I have never been so cold. We had been there since 5 pm, with brief excursions back to my apartment for fresh soup and hot coffee. And a chance to get away from the law, to warm up and gloat about what we had found. Henry Miller, Andy Adams, second printing; an endless list of first and rare editions, long since stripped of their value after having been in a fire.

The cold went through to the core, invading long bones and finger tips. The end of my nose seemed frozen by a constant drip that no tissue or jacket arm could wipe away. The soup tasted good, the coffee kept our eyes open but I do believe either of us, without saying, would prefer to crawl into a bath of soup, close our eyes, and sleep.

December 10 perhaps, in the early 1990s, is what I treasure as memory; cold is what I still feel. And the sky, the outline of the mountains to our east, stars hidden by clouds, light released to create night vision for us, then hiding again. The depth of color, a nighttime blue, even the headlights cruising the ridge road, forced us to duck as if fugitives.

Growing up in New England I had placed myself on the grass at night and saw the stars, but their colors were muted by nearby street lights or indoor lamps isolating a single figure sitting in a chair, reading poetry or policies, stopping periodically to pull at a nose or rub tired eyes. Here in New Mexico, despite rising over a small city, the transformation changed and delighted me; stars were bright, sparkling as a different world. The few street lamps barely formed a ground shadow; here at the dump, (I love that word: the dump) the ridge was barren with few trees, the sky bright, we were cold.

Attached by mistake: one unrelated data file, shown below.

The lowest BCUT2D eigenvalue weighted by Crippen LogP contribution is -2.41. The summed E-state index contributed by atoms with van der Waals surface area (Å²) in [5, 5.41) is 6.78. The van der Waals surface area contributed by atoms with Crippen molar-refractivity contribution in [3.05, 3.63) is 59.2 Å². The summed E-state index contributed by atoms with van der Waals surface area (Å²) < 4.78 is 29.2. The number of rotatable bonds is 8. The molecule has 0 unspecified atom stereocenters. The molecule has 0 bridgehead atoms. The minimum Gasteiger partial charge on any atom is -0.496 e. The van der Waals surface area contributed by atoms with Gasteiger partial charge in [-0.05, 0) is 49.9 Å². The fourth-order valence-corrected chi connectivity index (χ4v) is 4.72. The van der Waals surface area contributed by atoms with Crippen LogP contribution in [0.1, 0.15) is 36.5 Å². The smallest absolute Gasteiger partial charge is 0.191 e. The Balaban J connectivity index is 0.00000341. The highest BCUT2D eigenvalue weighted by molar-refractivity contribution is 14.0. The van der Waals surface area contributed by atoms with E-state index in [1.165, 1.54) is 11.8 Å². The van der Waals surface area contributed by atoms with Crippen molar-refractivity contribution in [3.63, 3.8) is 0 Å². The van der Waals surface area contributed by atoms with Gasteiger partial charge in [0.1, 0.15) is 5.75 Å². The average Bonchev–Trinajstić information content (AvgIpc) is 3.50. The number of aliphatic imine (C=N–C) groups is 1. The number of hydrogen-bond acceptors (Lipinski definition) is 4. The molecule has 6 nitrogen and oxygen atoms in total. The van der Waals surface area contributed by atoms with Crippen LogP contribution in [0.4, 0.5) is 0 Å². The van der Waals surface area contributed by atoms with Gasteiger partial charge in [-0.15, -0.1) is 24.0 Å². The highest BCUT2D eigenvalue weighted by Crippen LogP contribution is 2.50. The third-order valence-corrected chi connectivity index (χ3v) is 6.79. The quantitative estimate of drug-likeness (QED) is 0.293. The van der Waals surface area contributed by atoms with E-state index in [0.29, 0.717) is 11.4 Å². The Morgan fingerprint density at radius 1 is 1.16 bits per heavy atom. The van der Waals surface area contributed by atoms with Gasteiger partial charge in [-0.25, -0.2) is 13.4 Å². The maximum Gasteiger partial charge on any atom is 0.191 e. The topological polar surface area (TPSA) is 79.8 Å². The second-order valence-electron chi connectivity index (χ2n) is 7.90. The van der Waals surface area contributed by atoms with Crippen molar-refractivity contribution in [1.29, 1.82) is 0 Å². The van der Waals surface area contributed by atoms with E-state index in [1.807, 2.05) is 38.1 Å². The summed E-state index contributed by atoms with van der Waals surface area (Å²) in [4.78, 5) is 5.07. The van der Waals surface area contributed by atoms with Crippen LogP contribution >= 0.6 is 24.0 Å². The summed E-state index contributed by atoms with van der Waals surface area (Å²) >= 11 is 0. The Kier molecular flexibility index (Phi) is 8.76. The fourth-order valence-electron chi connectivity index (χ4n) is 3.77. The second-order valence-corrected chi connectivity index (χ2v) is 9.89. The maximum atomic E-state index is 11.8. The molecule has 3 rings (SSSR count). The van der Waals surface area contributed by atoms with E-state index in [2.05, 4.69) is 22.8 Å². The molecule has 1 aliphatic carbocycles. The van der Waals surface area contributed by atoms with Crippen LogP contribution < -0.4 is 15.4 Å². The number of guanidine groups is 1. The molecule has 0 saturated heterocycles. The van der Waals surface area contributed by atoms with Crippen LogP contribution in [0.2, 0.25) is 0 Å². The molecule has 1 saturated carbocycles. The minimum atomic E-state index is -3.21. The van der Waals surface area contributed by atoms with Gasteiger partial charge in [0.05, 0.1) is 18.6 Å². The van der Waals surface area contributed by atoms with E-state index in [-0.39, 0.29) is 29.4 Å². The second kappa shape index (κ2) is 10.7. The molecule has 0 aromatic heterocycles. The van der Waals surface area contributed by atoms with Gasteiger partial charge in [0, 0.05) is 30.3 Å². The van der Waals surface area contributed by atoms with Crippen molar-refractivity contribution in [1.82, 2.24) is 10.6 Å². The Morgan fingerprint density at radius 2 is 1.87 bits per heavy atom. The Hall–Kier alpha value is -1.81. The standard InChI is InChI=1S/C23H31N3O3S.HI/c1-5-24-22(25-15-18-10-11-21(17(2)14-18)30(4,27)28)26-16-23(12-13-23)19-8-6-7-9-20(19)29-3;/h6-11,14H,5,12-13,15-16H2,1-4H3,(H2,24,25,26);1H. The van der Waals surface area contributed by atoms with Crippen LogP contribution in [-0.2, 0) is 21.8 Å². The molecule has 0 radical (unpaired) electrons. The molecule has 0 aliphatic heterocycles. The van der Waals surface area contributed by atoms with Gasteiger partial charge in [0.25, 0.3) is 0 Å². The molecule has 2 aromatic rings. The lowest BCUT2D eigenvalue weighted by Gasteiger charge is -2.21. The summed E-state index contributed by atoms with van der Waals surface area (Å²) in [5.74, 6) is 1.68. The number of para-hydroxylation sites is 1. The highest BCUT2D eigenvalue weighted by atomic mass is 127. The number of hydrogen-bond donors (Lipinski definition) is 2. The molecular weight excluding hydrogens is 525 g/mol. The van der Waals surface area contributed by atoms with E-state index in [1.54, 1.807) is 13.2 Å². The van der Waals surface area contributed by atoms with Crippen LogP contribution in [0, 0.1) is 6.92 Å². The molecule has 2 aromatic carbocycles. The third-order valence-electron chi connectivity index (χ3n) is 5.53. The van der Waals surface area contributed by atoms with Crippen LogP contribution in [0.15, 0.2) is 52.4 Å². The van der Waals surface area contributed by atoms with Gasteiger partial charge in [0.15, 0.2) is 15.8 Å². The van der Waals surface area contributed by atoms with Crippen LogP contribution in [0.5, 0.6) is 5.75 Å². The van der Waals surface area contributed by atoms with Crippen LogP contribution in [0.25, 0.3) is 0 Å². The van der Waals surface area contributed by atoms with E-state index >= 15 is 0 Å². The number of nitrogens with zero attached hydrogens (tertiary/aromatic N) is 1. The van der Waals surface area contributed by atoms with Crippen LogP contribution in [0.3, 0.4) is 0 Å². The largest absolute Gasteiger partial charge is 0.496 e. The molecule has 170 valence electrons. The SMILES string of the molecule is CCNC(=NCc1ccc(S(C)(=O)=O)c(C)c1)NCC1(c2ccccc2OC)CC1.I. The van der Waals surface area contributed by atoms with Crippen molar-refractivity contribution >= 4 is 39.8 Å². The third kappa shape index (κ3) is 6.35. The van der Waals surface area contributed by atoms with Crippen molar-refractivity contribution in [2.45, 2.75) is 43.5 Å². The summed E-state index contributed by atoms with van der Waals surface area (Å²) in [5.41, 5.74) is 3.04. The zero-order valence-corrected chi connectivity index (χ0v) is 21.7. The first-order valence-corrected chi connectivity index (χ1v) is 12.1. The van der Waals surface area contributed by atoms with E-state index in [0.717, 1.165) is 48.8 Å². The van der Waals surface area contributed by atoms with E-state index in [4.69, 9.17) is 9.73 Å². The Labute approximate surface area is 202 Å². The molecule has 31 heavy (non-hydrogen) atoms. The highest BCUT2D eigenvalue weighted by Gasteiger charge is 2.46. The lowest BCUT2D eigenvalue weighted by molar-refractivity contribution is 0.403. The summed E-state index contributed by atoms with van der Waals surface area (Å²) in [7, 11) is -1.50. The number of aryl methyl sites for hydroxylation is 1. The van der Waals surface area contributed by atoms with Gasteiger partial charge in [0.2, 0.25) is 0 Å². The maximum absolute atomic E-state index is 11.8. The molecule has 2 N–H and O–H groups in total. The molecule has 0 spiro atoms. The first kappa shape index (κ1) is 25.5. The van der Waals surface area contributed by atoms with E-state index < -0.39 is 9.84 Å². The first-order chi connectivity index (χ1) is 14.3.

And yet we picked through trash, things unmentioned in decent company, scraps and bits, remnants that would smell if it were summer. Winter cold, more specifically the night-time temperatures, purifies the air, allowing us to breathe without tasting sun-heated garbage.

Which is why we pick the dump at night; tomorrow or rather later this morning, rusted yellow ‘dozers would clean up the trash, compact it, shovel it, reduce it to less than useful and call the day’s efforts sufficient while resting up for tomorrow.